Originally published by this is tomorrow Contemporary Art Magazine, 15 October 2020
From All Points of the Southern Sky: Photography from Australia and Oceania Southeast Museum of Photography, Daytona, Florida 22 September – December 16, 2020 Curated by Ashley Lumb
On the 26 May 2017, two hundred and fifty Aboriginal and Torres Strait Islander delegates signed the ‘Uluru Statement from the Heart’, a profound declaration calling for a ‘First Nations Voice’ to be enshrined in the Australian Constitution. Australia remains one of the only colonial nations in the world that has failed to sign a treaty with its First Nations people. Yet, as the ‘Uluru Statement’ testifies, the cruel injustice of colonialism continues to define the everyday lives of First Nations Australians, from disproportionate rates of incarceration and detention to the alienation of Indigenous children from their families. At its centre, the Uluru Statement petitions for urgent ‘truth-telling’ about Australia’s colonial past to recognise how this dark history continues to haunt the present.
It defies the imagination. The live birth of human-sized latex piglets. DJ Kim Jung Un masterfully remixing in a sea of laser beams. A video installation of someone lighting themselves on fire. Dark Mofo is an art festival like no other; it’s an odyssey into the twisted mind of billionaire and art mogul David Walsh. Ever since I visited MONA in February 2018, Dark Mofo had topped my bucket list. Walsh’s subterranean museum – built into the sandstone banks of the Derwent River – is not only the most awe-inspiring museum I have ever visited, but the most irreverent. MONA somehow pokes fun at high art and dominates the highest echelon of the Australian art scene. Walsh, for example, has dispensed with academic wall text, providing his own ‘art wank’ instead. So when a friend suggested we attend Dark Mofo this year, I couldn’t have jumped on board more quickly. Despite perilously high expectations, DarkMofo eclipsed my wildest predictions, pushing boundaries I had never imagined.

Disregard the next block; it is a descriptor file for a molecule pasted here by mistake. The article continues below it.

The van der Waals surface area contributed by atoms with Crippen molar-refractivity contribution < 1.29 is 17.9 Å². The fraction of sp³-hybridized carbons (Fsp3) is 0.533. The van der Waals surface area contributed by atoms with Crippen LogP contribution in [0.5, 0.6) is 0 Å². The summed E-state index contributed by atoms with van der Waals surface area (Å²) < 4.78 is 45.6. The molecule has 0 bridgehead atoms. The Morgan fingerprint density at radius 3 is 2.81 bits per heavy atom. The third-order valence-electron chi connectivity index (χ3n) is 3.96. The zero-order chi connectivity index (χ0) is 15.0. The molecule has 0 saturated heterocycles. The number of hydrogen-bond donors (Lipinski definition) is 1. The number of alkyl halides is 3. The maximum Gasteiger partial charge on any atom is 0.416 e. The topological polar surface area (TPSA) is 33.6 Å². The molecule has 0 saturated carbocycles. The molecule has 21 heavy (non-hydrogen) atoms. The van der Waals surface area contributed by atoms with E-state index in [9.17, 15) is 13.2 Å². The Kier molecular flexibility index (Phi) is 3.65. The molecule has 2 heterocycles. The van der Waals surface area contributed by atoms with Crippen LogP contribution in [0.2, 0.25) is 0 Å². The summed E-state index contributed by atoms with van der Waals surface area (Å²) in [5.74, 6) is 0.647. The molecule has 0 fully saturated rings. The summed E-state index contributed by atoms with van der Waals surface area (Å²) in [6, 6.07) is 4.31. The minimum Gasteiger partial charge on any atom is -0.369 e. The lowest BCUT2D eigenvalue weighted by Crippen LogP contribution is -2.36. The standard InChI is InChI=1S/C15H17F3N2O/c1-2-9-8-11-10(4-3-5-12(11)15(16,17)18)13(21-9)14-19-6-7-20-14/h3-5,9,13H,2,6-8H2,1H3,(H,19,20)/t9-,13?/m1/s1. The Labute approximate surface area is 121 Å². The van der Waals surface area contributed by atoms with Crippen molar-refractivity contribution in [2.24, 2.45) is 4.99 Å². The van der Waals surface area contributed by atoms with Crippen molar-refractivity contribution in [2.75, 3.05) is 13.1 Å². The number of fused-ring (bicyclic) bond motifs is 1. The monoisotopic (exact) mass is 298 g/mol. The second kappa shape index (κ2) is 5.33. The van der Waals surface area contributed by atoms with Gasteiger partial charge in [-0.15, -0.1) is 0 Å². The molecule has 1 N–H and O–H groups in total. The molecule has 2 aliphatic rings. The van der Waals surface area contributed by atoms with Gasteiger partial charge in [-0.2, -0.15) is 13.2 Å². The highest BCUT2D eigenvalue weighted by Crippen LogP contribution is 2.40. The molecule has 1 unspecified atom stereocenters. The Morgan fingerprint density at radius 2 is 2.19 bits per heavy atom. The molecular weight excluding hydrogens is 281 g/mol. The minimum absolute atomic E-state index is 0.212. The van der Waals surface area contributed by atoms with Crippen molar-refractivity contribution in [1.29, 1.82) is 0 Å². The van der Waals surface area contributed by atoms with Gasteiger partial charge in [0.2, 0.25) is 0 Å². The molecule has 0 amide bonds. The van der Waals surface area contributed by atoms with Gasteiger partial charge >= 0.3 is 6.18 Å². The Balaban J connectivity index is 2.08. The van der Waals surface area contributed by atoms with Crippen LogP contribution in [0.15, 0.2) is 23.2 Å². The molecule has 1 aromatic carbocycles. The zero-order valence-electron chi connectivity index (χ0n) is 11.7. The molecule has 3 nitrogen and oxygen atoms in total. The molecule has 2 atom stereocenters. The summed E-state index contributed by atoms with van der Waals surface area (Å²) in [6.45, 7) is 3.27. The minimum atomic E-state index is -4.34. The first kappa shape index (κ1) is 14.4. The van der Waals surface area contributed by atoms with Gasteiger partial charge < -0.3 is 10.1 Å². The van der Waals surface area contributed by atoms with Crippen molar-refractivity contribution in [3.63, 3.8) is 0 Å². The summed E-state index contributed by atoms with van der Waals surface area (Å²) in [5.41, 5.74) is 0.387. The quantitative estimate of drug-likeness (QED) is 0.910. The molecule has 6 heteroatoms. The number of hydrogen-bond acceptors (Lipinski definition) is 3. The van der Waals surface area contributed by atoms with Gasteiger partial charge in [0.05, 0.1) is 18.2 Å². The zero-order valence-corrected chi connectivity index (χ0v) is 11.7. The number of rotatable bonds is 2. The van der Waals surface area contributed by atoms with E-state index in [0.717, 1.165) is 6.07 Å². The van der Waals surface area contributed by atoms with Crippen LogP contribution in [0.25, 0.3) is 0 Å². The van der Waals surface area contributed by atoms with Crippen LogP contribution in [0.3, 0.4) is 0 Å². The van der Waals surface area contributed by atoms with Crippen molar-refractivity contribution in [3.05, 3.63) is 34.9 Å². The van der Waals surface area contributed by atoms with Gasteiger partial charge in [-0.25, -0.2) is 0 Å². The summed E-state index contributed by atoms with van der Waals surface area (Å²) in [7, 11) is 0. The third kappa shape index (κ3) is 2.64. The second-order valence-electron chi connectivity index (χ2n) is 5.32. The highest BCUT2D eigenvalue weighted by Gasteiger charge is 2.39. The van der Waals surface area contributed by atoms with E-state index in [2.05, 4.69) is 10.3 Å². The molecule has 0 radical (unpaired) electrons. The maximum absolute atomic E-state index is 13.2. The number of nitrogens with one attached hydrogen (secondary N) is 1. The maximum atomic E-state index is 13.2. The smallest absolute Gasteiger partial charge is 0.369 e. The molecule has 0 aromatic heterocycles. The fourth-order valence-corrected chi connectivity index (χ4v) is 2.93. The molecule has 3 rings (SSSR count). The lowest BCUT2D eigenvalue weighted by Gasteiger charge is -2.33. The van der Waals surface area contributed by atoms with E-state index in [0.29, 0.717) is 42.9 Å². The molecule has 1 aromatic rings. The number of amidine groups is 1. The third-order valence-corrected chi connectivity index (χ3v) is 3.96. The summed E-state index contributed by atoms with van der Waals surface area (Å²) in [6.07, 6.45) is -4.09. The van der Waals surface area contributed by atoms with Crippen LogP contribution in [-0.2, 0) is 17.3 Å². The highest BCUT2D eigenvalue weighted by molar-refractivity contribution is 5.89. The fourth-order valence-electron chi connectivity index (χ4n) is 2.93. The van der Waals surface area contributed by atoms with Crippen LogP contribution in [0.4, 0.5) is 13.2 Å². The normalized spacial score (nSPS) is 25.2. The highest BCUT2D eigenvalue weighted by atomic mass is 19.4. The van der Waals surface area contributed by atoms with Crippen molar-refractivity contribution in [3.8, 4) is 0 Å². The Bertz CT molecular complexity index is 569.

13 May-24 May 2019 PhotoSpace Gallery, Canberra Curated by Millie Bull
Kate Matthews’ Berlin Doesn’t Love You speaks to a city in the grips of an image crisis. Berliners cling to the past as their city accelerates into the future. Nineties nostalgia has erupted in the wake of gentrification. But is this a good thing? What aspects of Berlin’s past ought be ‘preserved’?
Berlin is fluent in the language of street art. For decades, conversations have taken place on the city’s walls (and Wall). There is a democratic spirit to this anarchic expression. By enlivening public space with debate, street artists embed their critiques in the fabric of the city itself. Against a history of exclusion and division, street art has helped redefined Berlin as a haven for liberal expression; a playground for creative autonomy and inclusivity. It has been a vital mode of self expression, rebellion and conversation.
It is 1953. Vivian Maier walks the streets of New York. As she passes an antique dealer, an old mirror catches her reflection and throws it back at her. With her Rolleiflex around her neck, she takes a moment to pause and permanently fix the image she sees on film. Holding the camera at waist height, she does not meet her own gaze in the mirror, glancing slightly upwards instead; timid, earnest, almost child-like. On this day, she is wearing a structured, oversized jacket and her hair is pinned neatly to one side. Behind her, a fire escape chases skywards. In a second mirror, titled slightly upwards, towering apartment blocks soar out of view. In this concrete jungle, Maier is small and alone.